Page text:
There are only a few simple steps to achieve Teams without Areas with team field:

  1. DONE Create a Global List for ‘team field’ 
  2. DONE Add the ‘team field’ field to PBI & Bug
  3. DONE Change the CommonProcessConfig.xml file to use ‘team field’
  4. DONE Configure Team settings per ‘team field’

So lets get started.

Warning Never make changes against a production TFS… Ever… Always test out your changes in a test server first

Info If you are really awesome you should create CodedUI tests for all your common TFS user scenarios so that you can be sure that you have not broken anyone’s workflow without intent.

Create a Global List for the ‘team field’

We first want to create a Global List to hold our list of Teams. This is really for two reasons. First in the Visual Studio Scrum 2.1 process template both PBI and Bug are owned by team members and appear on the backlog so a Global List need only be updated once for both Fields. Second we can easily build a tool to add items to the list and even if doing it manually we are not in danger of radically changing our Work Item Type Definition ever time we want to add something.

Creating a Global List for the 'team field'
Figure: Creating a Global List for the ‘team field’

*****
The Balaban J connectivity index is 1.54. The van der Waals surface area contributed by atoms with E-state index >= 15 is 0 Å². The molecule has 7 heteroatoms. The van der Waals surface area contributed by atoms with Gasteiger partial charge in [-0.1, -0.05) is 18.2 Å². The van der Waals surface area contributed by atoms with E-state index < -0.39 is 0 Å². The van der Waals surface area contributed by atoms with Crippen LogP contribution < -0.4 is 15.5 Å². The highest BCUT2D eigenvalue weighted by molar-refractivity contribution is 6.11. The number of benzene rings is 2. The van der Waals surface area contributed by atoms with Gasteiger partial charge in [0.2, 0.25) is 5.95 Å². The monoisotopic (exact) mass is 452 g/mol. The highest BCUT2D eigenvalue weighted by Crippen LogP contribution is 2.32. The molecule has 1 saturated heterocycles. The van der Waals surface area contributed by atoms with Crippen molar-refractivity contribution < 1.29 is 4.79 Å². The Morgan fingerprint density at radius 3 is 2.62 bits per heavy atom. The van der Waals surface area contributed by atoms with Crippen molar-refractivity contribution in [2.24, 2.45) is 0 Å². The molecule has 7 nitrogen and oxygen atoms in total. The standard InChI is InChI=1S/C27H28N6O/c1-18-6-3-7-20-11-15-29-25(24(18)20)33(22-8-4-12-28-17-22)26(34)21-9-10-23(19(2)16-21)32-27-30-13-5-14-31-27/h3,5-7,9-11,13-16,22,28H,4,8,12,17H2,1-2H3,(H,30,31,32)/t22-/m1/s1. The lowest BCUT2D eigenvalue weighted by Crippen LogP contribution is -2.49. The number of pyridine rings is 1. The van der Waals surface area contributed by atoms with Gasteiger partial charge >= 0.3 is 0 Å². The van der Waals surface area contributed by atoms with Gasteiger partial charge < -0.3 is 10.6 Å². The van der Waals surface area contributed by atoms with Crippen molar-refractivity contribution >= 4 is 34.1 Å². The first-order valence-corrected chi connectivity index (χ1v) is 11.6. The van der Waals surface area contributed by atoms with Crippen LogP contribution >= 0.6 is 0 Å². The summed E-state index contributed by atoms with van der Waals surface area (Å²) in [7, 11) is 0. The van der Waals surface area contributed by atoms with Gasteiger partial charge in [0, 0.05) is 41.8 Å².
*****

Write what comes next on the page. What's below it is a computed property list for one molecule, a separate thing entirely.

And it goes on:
If your TFS server has not yet been in use for builds and you have never created a global list then you will be presented with an intuitive empty box.

Create a new global list for the 'team field'
Figure: Create a new global list for the ‘team field’

If you right click in the open space you will see a menu that you can use to first add a Global List and then populate it.

Add all of the Teams to the global list
Figure: Add all of the Teams to the global list

Once you have populated your global list we can then move on to adding the custom field to the work item type definitions so that we can both select it in the UI and set the administration configuration for it.

You can export your global list from the command line or through the UI for use on your production server once you have decided that this is the way for you.

Info Always store your changes in Version Control so that you never loose them. Preferable not in the server that you are modifying. http://tfs.visualstudio.com is perfect for this.

Add the ‘team field’ to PBI & Bug